HealthDay News — Based on findings from a systematic review of the literature, recommendations have been developed for improving the evidence for natural experiments in obesity; the review and position paper were published online May 1 in the Annals of Internal Medicine.
Wendy L. Bennett, MD, MPH, from the Johns Hopkins University School of Medicine in Baltimore, and colleagues conducted a systematic review of 194 natural experiments and experimental studies assessing a program, policy, or built environment change by using measures of obesity or obesity-related health behaviors. The researchers found that 112 studies reported childhood weight and 32 reported adult weight for outcomes; 152 and 148, respectively, had physical activity and dietary measures. Most natural experiments had a high risk of bias.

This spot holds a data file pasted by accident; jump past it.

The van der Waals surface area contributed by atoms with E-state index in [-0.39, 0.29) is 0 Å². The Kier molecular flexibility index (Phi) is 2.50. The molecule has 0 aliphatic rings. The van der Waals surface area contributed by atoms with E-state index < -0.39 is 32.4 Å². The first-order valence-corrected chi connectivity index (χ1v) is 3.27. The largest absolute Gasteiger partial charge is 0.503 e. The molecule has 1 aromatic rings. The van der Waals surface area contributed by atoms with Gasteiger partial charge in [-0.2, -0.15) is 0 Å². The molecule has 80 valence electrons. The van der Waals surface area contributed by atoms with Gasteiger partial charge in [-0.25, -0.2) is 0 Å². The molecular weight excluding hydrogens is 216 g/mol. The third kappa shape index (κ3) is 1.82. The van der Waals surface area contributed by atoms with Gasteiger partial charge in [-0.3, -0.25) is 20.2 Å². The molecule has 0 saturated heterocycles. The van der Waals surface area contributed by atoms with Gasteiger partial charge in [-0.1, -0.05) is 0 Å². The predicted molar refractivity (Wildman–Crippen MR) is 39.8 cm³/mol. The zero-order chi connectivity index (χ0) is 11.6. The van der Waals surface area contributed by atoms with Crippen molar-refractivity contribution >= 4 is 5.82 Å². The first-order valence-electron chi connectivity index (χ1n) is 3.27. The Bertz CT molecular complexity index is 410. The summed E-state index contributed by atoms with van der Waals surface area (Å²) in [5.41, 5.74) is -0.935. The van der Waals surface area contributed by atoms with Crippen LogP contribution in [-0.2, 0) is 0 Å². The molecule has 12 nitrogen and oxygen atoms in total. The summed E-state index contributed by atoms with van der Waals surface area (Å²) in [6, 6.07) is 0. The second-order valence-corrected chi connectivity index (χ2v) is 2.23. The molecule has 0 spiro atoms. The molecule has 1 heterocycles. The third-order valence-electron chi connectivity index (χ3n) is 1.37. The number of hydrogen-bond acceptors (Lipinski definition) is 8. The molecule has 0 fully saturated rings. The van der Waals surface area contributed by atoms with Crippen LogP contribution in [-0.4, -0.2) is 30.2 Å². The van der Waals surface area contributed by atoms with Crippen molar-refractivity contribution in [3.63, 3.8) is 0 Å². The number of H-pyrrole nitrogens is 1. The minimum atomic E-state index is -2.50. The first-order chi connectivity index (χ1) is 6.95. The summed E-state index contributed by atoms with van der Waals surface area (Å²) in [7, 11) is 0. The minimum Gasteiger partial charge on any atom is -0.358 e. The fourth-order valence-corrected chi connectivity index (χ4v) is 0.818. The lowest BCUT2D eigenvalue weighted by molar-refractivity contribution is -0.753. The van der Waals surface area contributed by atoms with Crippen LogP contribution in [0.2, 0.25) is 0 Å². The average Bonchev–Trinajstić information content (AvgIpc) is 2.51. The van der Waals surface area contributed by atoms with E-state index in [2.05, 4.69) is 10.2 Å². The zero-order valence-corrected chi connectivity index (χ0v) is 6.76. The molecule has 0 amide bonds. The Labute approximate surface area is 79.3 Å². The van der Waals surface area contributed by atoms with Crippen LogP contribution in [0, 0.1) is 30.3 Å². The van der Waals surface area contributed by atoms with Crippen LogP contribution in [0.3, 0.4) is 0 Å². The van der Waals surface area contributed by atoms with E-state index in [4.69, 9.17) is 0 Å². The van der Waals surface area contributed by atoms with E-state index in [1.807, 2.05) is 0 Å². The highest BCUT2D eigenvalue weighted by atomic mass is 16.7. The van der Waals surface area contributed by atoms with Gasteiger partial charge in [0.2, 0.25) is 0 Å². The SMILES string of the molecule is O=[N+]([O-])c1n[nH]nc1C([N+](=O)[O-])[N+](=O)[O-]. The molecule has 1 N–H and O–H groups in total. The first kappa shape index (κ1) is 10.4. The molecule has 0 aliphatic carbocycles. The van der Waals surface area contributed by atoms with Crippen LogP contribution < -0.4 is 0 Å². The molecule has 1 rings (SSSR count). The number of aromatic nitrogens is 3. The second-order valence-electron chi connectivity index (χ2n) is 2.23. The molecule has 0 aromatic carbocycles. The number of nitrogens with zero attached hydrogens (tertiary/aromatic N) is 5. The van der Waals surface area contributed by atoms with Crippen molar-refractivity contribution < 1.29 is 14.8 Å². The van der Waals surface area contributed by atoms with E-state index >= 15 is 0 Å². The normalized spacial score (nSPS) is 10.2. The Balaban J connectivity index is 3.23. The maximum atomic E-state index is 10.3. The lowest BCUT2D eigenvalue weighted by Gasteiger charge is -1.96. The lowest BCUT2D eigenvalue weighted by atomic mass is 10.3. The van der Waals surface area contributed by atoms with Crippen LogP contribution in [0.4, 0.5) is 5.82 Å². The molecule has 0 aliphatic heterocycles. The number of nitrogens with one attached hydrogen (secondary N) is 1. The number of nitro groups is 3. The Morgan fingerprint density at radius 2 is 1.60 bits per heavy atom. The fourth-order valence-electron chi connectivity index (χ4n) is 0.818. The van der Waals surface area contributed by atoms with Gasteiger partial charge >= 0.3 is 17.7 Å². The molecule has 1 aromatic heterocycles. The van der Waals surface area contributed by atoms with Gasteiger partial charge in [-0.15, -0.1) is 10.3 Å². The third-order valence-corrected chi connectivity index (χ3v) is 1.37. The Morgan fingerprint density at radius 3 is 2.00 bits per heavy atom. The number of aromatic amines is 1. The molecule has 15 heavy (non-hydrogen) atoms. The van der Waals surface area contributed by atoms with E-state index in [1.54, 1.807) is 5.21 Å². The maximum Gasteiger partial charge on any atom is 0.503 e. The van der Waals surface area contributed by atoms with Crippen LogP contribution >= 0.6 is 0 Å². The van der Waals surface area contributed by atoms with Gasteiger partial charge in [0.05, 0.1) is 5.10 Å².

In an accompanying position paper, Karen M. Emmons, PhD, from the Harvard T.H. Chan School of Public Health in Boston, and colleagues identified research gaps and developed recommendations on four issues based on the findings from the systematic review. Recommendations include maximizing use and sharing of existing surveillance and research databases and ensuring efforts to integrate and link databases. Standardized and validated measures of obesity-related outcomes and exposure should be employed for measurement. In terms of study design, guidance, documentation, and communication about methods used should be improved. Cross-cutting recommendations are provided for improving the rigor of natural experiments in obesity.
“To combat the significant public health threat posed by obesity, researchers should continue to take advantage of natural experiments,” Emmons and colleagues write. “The recommendations in this report aim to strengthen evidence from such studies.”